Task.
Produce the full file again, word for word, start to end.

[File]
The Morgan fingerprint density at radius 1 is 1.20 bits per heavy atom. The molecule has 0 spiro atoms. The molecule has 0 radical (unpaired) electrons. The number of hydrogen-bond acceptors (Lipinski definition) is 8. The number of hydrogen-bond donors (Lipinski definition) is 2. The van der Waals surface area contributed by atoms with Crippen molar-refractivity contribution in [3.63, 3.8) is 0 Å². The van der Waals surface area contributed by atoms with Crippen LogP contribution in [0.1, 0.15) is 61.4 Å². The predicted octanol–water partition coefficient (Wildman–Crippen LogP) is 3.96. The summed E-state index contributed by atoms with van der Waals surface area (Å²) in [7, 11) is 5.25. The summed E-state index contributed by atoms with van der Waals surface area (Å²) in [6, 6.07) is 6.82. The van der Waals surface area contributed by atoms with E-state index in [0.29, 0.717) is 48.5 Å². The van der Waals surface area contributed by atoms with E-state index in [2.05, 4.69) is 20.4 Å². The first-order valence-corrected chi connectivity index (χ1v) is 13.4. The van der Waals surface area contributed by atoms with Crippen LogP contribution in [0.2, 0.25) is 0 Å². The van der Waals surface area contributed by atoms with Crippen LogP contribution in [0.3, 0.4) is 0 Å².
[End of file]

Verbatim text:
The Morgan fingerprint density at radius 1 is 1.20 bits per heavy atom. The molecule has 0 spiro atoms. The molecule has 0 radical (unpaired) electrons. The number of hydrogen-bond acceptors (Lipinski definition) is 8. The number of hydrogen-bond donors (Lipinski definition) is 2. The van der Waals surface area contributed by atoms with Crippen molar-refractivity contribution in [3.63, 3.8) is 0 Å². The van der Waals surface area contributed by atoms with Crippen LogP contribution in [0.1, 0.15) is 61.4 Å². The predicted octanol–water partition coefficient (Wildman–Crippen LogP) is 3.96. The summed E-state index contributed by atoms with van der Waals surface area (Å²) in [7, 11) is 5.25. The summed E-state index contributed by atoms with van der Waals surface area (Å²) in [6, 6.07) is 6.82. The van der Waals surface area contributed by atoms with E-state index in [0.29, 0.717) is 48.5 Å². The van der Waals surface area contributed by atoms with E-state index in [2.05, 4.69) is 20.4 Å². The first-order valence-corrected chi connectivity index (χ1v) is 13.4. The van der Waals surface area contributed by atoms with Crippen LogP contribution in [0.2, 0.25) is 0 Å². The van der Waals surface area contributed by atoms with Crippen LogP contribution in [0.3, 0.4) is 0 Å².